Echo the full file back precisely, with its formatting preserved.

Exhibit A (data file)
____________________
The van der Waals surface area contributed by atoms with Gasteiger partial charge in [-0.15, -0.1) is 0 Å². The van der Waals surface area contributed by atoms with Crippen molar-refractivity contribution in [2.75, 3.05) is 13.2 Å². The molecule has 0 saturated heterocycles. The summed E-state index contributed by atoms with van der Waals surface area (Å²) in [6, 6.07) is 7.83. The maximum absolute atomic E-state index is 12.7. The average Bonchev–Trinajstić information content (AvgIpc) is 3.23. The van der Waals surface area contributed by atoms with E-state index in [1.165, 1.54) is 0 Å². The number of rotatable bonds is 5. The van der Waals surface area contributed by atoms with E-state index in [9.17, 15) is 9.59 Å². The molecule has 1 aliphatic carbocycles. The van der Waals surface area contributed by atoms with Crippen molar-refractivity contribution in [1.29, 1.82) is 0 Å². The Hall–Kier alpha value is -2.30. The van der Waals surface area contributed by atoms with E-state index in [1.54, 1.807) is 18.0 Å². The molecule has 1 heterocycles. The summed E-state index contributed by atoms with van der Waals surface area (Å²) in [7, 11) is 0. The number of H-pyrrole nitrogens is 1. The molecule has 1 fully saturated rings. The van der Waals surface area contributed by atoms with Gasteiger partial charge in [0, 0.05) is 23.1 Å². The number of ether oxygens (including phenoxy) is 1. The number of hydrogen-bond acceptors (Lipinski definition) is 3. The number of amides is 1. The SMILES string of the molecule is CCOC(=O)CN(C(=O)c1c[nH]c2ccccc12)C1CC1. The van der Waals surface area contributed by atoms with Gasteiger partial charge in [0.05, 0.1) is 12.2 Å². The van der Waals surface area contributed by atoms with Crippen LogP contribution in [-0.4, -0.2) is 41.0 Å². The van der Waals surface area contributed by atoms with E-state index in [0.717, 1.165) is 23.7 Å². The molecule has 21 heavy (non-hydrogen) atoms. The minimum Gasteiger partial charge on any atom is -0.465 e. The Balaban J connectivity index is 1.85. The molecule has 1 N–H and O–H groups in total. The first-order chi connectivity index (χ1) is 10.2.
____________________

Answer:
The van der Waals surface area contributed by atoms with Gasteiger partial charge in [-0.15, -0.1) is 0 Å². The van der Waals surface area contributed by atoms with Crippen molar-refractivity contribution in [2.75, 3.05) is 13.2 Å². The molecule has 0 saturated heterocycles. The summed E-state index contributed by atoms with van der Waals surface area (Å²) in [6, 6.07) is 7.83. The maximum absolute atomic E-state index is 12.7. The average Bonchev–Trinajstić information content (AvgIpc) is 3.23. The van der Waals surface area contributed by atoms with E-state index in [1.165, 1.54) is 0 Å². The number of rotatable bonds is 5. The van der Waals surface area contributed by atoms with E-state index in [9.17, 15) is 9.59 Å². The molecule has 1 aliphatic carbocycles. The van der Waals surface area contributed by atoms with Crippen molar-refractivity contribution in [1.29, 1.82) is 0 Å². The Hall–Kier alpha value is -2.30. The van der Waals surface area contributed by atoms with E-state index in [1.54, 1.807) is 18.0 Å². The molecule has 1 heterocycles. The summed E-state index contributed by atoms with van der Waals surface area (Å²) in [7, 11) is 0. The number of H-pyrrole nitrogens is 1. The molecule has 1 fully saturated rings. The van der Waals surface area contributed by atoms with Gasteiger partial charge in [0, 0.05) is 23.1 Å². The number of ether oxygens (including phenoxy) is 1. The number of hydrogen-bond acceptors (Lipinski definition) is 3. The number of amides is 1. The SMILES string of the molecule is CCOC(=O)CN(C(=O)c1c[nH]c2ccccc12)C1CC1. The van der Waals surface area contributed by atoms with Gasteiger partial charge in [0.05, 0.1) is 12.2 Å². The van der Waals surface area contributed by atoms with Crippen LogP contribution in [-0.4, -0.2) is 41.0 Å². The van der Waals surface area contributed by atoms with E-state index in [0.717, 1.165) is 23.7 Å². The molecule has 21 heavy (non-hydrogen) atoms. The minimum Gasteiger partial charge on any atom is -0.465 e. The Balaban J connectivity index is 1.85. The molecule has 1 N–H and O–H groups in total. The first-order chi connectivity index (χ1) is 10.2.